Can the Wild Afford To Land A Top Center In Free Agency Next Summer?

Photo Credit: James Guillory (USA TODAY Sports)

The Minnesota Wild are trending in the right direction, but several things still need to be accomplished before they reach contender status. And the center predicament is a major element that needs attention.

Marco Rossi will earn some playing time this upcoming season, which should provide some clarity at that position. If he proves he is ready to make an immediate impact in the NHL, the need for a top-six center suddenly decreases. But if he displays he may need more time to develop, his presence might justify shopping for a center next summer.

Ultimately, a decision has to be made by the end of the season.

If the Wild end up shopping for a center, next summer is a prime opportunity with a rich crop of pivots hitting the market. The potential upgrades include Aleksander Barkov, Tomas Hertl, Mika Zibanejad, Vincent Trocheck, even a solid second-line center like Ryan Strome or Nazem Kadri. However, Barkov is probably a pipe dream because there’s a good chance he signs a long-term deal with the Florida Panthers, and all of them will demand a decent salary.

Of course, there are plenty of centers who the Wild could trade for down the line, but there is no reason to waste assets when suitable options are available. Acquiring a No.1 center — or a top-six center for that matter — will almost certainly contradict what Bill Guerin has preached when he says, “don’t mortgage the future.”

This was recently validated in Kevin Kurz’s mailbag. He wrote that it would take a first-round pick and at least one potential high-end prospect in return for Hertl. Surrendering a package like that for Hertl, who potentially could be available on the market next summer, is not worth it. Now, imagine what it would take to acquire a high-end center under team control.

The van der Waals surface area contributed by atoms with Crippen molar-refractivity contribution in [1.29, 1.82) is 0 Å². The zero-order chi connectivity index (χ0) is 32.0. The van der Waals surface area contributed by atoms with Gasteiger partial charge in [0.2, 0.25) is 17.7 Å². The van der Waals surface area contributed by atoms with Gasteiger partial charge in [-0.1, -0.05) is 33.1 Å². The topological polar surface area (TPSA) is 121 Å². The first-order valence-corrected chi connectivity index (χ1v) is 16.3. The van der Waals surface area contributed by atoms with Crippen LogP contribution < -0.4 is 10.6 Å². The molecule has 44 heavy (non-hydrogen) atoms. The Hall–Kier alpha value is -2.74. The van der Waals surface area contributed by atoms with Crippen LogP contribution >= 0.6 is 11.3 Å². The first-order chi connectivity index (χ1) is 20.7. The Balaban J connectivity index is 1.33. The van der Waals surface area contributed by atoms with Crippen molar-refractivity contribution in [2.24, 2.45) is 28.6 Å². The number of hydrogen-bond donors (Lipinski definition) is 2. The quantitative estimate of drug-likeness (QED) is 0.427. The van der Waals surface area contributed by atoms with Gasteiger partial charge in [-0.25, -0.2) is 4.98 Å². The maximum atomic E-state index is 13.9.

The Wild have no business being in the market for a top-six center next summer unless they make the appropriate moves, given their current financial picture.

Projected Cap Space: $15.45 Million

Dead Cap: $12.75 Million

RFA’s: Kevin Fiala, Jordan Greenway, and Kaapo Kahkonen

UFA’s: Victor Rask, Nick Bjugstad, Nico Sturm, Alex Goligoski, Jon Merrill, and Jordie Benn

Fiala will be looking for a long-term deal after the Wild brought him to arbitration this summer. If the 25-year-old winger has a strong year, the expectation for his next contract should be in the ballpark of $7 million, potentially more.

There’s a strong chance that Greenway will be moved in the next year unless he unleashes his offensive potential this season. The arrival of Matt Boldy and the lack of a top-six role are just a few reasons why it makes sense to deal Greenway. The power forward will become a restricted free agent with arbitration rights next summer, which increases the likelihood of a trade even more to provide cap relief.

Like Greenway, Kahkonen will also be an RFA with arbitration rights next summer. His next contract should be relatively affordable, probably in the $2 million range.

The dead cap from the Zach Parise and Ryan Suter buyouts will begin to sting next offseason, increasing roughly $8 million in total. The Wild aren’t likely to re-sign Rask or Benn, and it would be surprising to see them re-sign Merrill because they opted to sign him for one year and signed Dmitry Kulikov for two.

The Sturm extension should be affordable, most likely in the Ryan Hartman range. The only uncertainty is whether there will be mutual interest in a team-friendly extension with Goligoski. He will be 37 next summer, so there should be hesitancy from Minnesota’s side, especially given the desire to get younger and faster.

The clear takeaway is that the Wild don’t have the financial flexibility to add a top center via free agency in their current financial state. If they decide to add a center from the outside rather than be patient with Rossi, the only way to make it happen would be to move money out. Realistically, the Wild will probably have to deal both Greenway and Matt Dumba to pursue a center.

Unfortunately, they are the most likely cap causalities because there isn’t much roster flexibility. After all, Mats Zuccarello, Jared Spurgeon, and Jonas Brodin all having no-move clauses. Dumba’s partial no-trade clause will come into effect too, which makes things interesting. The tough thing is that the Wild can’t move Dumba unless Calen Addison shows he can have a legitimate top-four role in the NHL. If he’s not quite ready, trading Dumba would leave a massive hole on the right side.

There’s still the chance that Rossi becomes a threat right immediately, which would eliminate the need for a center. Remember, Rossi was one of the most NHL-ready prospects in the 2020 draft, which is why he was such a steal at No. 9.

With that all said, the harsh reality is that the Wild are operating next summer with significant dead cap due to the buyouts and may need a center to fill out their roster.

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